Benny’s romance with Guy works so well because they are both written with such honesty and warmth. Their playful courtship is charming and her powerful reaction at the conclusion (‘We have to go back! I can’t let him die!’) is heartbreaking because they were so close to the sanctuary of the TARDIS. You feel for Benny far more than you ever did with Ace because her reactions are so much more believable, she doesn’t attempt to claw the Doctor’s eyes out for looking out for her, she calmly asks to be taken as far away from this place so she can rest and try and recover.

Foreboding: The events of this story lead to the recuperation in the next story, Human Nature…

Twists: Chapter One is a delicious historical bloodbath described with relish the way only McIntee can with action. The Jade Pagoda is the TARDIS life raft. Guy’s reaction to the Church about to burn down a Church with women and children inside as they believe they are heretics appals him. ‘We cannot interfere…’ Page 73 sees the burning of a heretic. Whilst aiding Benny’s escape the Doctor witnesses a man being strangled to death. Pages 144-147 are a thorough walk through the mind of arrogant and religious bigot Louis and his casual disregard of human life, offering heretics salvation in death, is horrifying. With Girard’s death the book becomes a murder mystery, not unwelcomingly. This is followed by the shock moment when the Doctor and Benny discover the Castellan hung. The Doctor’s investigation in the library, uncovering treasures considered heresy because they are produced by other philosophies than Christianity, is excellent reading. Guy running his sword through Phillipe’s head is enough to make Bernice throw up. Girard was hiding a human skull that he believed was Jesus Christ’s but in reality he was tricked into acquiring it by Louis and Guzman to prove the heretics were trying to discredit the Church. Robert the Apocathery is revealed as the spy for the Church, an underwhelming twist I thought until it revealed that Jeanne was the killer…she wanted the money from the skull to provide a better life for her children. In the blood soaked and adrenalin charged conclusion Guy fights his way to Bernice to ensure she reaches the safety of the TARDIS. In a bitter twist she convinces him they can escape in the blue hut the soldiers manage to separate them. As the soldiers start to carve up Guy the Doctor drags Benny into the TARDIS. The image of Jeanne screaming in her locked jail cell as the flames consume her is haunting. Guzman flinging his arms wide to God as people are being burnt and slaughtered around him is a potent image proving that the good guys do not always win.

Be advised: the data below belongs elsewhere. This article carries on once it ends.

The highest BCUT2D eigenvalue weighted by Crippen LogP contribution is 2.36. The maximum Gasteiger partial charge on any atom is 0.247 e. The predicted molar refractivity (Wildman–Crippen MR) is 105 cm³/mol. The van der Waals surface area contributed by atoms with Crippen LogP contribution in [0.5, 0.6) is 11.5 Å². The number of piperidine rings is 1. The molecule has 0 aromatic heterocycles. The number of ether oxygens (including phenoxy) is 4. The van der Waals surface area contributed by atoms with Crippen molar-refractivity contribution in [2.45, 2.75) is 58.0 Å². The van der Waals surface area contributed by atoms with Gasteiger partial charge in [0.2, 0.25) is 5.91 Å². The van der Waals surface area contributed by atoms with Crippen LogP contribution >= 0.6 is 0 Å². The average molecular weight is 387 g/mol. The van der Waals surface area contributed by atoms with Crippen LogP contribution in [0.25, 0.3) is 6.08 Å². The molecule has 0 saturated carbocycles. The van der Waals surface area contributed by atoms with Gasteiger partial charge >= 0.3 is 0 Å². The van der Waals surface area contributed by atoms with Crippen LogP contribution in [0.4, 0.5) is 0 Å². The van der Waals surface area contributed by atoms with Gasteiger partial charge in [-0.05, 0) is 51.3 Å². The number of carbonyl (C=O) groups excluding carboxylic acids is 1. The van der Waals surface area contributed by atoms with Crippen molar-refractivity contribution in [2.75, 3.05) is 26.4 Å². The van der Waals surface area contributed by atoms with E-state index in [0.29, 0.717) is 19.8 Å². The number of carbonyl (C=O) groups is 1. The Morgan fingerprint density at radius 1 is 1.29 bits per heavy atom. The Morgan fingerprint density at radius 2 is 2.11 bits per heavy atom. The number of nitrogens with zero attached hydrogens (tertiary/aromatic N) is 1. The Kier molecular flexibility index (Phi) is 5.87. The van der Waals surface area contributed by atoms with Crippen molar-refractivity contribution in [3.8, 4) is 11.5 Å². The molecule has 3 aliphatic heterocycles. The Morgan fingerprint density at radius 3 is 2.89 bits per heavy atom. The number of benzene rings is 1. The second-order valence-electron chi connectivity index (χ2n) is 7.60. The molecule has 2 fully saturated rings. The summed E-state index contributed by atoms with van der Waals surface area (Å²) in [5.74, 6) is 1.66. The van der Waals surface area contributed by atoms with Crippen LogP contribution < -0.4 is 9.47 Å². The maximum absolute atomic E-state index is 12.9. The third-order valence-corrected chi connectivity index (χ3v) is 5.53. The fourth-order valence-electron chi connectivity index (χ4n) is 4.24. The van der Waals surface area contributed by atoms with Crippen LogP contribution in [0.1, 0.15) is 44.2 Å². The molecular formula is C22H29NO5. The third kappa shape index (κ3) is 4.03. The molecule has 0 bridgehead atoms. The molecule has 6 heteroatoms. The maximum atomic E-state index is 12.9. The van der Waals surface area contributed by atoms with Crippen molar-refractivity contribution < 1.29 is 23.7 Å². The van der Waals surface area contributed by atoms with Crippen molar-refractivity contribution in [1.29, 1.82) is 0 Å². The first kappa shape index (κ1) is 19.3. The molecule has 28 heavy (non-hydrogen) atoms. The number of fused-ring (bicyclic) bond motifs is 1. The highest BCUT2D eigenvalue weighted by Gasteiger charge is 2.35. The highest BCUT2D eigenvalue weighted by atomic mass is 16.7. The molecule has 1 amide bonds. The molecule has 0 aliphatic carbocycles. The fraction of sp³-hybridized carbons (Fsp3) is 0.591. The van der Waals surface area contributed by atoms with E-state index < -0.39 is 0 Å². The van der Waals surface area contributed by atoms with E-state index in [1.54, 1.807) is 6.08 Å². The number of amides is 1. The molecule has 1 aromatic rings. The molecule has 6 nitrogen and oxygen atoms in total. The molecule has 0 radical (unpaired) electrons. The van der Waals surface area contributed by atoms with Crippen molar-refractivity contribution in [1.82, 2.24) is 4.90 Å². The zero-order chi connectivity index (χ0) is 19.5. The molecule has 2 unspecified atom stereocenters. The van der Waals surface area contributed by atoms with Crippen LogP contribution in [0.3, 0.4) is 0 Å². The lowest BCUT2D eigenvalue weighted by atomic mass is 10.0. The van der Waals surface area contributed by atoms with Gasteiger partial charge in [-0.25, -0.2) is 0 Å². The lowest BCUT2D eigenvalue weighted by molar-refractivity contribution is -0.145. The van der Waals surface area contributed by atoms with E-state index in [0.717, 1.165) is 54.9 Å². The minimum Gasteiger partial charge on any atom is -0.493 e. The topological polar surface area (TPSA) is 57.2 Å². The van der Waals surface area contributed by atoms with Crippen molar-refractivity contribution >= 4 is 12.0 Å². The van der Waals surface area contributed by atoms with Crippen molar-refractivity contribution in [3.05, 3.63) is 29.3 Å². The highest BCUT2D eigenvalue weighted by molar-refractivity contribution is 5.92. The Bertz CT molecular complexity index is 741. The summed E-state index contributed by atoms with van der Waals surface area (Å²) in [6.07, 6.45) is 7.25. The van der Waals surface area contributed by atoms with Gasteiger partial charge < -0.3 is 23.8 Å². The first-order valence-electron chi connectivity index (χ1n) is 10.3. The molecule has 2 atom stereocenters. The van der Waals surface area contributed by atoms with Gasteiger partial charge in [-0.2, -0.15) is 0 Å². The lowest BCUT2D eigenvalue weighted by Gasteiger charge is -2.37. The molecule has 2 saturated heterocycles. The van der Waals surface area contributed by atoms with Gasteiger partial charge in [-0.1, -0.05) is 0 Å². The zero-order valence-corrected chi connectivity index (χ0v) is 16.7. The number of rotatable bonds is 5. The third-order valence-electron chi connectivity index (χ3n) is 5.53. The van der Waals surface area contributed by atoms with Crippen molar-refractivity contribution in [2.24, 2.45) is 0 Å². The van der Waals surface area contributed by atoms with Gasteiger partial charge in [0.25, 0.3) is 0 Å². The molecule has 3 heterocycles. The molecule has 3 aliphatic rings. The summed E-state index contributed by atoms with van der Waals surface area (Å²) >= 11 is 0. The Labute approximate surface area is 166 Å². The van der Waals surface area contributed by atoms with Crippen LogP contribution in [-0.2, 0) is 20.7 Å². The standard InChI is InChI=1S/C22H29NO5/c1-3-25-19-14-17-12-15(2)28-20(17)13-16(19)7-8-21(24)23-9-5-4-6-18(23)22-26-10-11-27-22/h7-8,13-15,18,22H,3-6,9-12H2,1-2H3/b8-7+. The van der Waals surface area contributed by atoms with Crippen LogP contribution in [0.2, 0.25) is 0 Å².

Funny bits: ‘No man challenges the great God Qui Quae Quod!’ the Doctor bellows brandishing the sonic screwdriver but they charge towards him anyway. He activates the screwdriver and the horses flinch and throw all the riders!

Embarrassing bits: The first three pages constitute an abuse of the English language. The excuses to strip the Doctor and Bernice of the TARDIS are hideous. Far too much bizarre technobabble for a pure historical novel.